Simply Shreya: toxic positivity

Wingspan%27s+Shreya+Jagan+shares+her+personal+take+on+issues+and+experiences+in+her+weekly+column+Simply+Shreya.
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Simply Shreya: toxic positivity

Wingspan's Shreya Jagan shares her personal take on issues and experiences in her weekly column Simply Shreya.

Wingspan's Shreya Jagan shares her personal take on issues and experiences in her weekly column Simply Shreya.

Morgan Kong

Wingspan's Shreya Jagan shares her personal take on issues and experiences in her weekly column Simply Shreya.

Morgan Kong

Morgan Kong

Wingspan's Shreya Jagan shares her personal take on issues and experiences in her weekly column Simply Shreya.

Shreya Jagan, Staff Reporter

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There are times when I force myself to see the glass half-full even when it may be empty.

We all need positivity in our lives, something that keeps us happy. 

What happens when we try to make happy when we’re only given sadness? 

Toxic positivity is what happens when we don’t stop to think and realize that it’s OK if things aren’t going great. This is the push for a state of mind where only “good vibes” are allowed and we’re held back from expressing any other emotion inside except happiness. 

It’s ironic because shutting down our natural system of sentiments to display one specific one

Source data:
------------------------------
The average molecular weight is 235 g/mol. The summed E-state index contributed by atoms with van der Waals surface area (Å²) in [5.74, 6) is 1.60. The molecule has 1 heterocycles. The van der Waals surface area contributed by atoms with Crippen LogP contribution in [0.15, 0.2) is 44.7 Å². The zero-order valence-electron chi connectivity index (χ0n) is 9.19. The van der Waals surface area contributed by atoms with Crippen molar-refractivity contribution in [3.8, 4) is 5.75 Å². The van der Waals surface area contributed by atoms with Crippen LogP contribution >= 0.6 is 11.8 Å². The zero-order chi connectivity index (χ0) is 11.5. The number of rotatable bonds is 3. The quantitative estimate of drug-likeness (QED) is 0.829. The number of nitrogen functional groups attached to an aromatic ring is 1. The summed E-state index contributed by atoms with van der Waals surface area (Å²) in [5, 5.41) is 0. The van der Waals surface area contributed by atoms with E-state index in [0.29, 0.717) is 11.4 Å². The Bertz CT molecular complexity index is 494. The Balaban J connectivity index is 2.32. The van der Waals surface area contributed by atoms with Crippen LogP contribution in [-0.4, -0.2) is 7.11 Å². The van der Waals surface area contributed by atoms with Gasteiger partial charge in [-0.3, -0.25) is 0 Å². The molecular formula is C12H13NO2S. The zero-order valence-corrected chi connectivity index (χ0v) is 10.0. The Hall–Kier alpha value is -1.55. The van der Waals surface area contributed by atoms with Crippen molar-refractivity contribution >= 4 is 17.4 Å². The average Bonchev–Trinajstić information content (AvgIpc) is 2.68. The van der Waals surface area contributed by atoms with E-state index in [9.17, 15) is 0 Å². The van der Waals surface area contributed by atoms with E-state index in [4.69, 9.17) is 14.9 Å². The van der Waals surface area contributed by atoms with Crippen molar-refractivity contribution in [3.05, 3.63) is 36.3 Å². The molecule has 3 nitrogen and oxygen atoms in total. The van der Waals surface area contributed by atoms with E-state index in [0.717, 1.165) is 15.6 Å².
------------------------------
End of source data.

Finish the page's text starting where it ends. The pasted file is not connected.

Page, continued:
can actually end up changing us to be more negative and hurt more than what we started out with, making it harder and harder to truly deal with what life throws at us. 

But what I’ve realized is that we can force toxic positivity onto other people as well. For example, on certain occasions, I just want to be able to acknowledge the fact that I’m not having the best day, and when somebody else lets me know that everything is fine, it makes me think that I’m overreacting or what I’m going through shouldn’t be justified as a legitimate problem. The worst thing you can do for somebody is to decide for them what they’re going through. So, be there for a friend. In situations like these, silence speaks the most. 

I was taught to be positive and look on the bright side of things and while I still agree with that philosophy, I also believe that it’s OK to accept the fact that things are hard and work toward helping my emotions instead of changing them. 

And this feeling of having to stay positive is seen almost everywhere. We subconsciously save it inside when we see things in books, movies, and even online, leading us to think in this unique manner. 

When we’re outside or on social media, we paint this picture of purpose and positivity that we showcase to the world and we convince ourselves that this is how we truly feel. But sometimes when I’m alone and left with my thoughts, some of my true feelings shine through and they may not be the prettiest but it’s completely normal and even beneficial to accept that you have a range of emotions and that it’s okay to feel all of them.

Do yourself a favor. Allow yourself to feel everything. So that when things truly get better, you can genuinely be happy.